- The Washington Times - Monday, March 29, 2021

The new Georgia election law allows polling places to provide water to voters in addition to permitting those casting a ballot to bring their own liquid refreshments, an election official tells The Washington Times.

The Republican-backed election reform bill has been ridiculed by Democrats and media allies as banning water.

“It’s now illegal in Georgia to give food and water to voters in line,” a CNN headline proclaimed. 

What the new law does is prohibit political activists and candidates from trying to influence in-line electors by plying them with “food and drink” as happened in November.

This is because, the election official told The Times, “Already in November there were cases of candidates handing out water to voters in line, food trucks giving out food or selling it wrapped in campaign flyers and other instances of trying to influence voters. But even some poll managers looked the other way because it was only water or snacks. “



Because of the handouts, this language was adopted:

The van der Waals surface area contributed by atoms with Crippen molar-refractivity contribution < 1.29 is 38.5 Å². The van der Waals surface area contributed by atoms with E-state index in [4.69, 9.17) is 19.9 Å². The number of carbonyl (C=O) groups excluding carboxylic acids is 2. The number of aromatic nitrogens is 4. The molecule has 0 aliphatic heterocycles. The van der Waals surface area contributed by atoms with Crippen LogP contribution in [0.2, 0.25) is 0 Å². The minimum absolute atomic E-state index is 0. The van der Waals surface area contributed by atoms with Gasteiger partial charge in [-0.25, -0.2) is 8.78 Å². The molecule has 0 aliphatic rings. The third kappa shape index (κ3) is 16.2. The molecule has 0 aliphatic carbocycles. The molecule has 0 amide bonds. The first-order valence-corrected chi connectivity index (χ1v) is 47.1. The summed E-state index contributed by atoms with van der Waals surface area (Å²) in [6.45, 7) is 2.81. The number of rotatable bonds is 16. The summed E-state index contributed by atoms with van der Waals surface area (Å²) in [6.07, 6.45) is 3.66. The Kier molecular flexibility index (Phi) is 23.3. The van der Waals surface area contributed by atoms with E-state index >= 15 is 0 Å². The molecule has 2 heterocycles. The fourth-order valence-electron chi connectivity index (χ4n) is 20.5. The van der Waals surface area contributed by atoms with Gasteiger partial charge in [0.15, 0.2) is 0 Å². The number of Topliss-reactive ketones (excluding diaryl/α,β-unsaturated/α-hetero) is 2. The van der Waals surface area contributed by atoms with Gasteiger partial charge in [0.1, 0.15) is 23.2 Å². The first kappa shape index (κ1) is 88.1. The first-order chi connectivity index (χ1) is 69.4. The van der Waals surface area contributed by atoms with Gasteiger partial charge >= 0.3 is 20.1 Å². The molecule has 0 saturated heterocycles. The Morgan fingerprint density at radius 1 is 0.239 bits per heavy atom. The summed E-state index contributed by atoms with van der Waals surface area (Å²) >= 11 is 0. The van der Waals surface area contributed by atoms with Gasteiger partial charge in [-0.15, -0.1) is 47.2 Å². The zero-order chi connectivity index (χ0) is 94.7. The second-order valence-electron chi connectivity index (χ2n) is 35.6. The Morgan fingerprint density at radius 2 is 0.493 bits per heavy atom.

“No person shall solicit votes in any manner or by any means or method, nor shall any person distribute or display any campaign material, nor shall any person give, offer to give, or participate in the giving of any money or gifts, including, but not limited to, food and drink, to an elector, nor shall any person solicit signatures for any petition, nor shall any person, other than election officials discharging their duties, establish or set up any tables or booths on any day in which ballots are being cast.”

But the law also makes clear that the polling place can provide self-serve water dispensers. 

The section says, “This Code section shall not be construed to prohibit a poll officer from distributing materials, as required by law, which are necessary for the purpose of instructing electors or from distributing materials prepared by the Secretary of State which are designed solely for the purpose of encouraging voter participation in the election being conducted or from making available self-service water from an unattended receptacle to an elector waiting in line to vote.” 

The rules cover voters and activists within 150 feet of a polling place or within 25 feet of voters in line. 

The election official said, “Existing law here prohibited giving anything of value to someone, but there were so many instances of people and groups giving water that the legislature felt it necessary to clarify. Voters can bring their own water, and anyone can donate water for the county to distribute still.”

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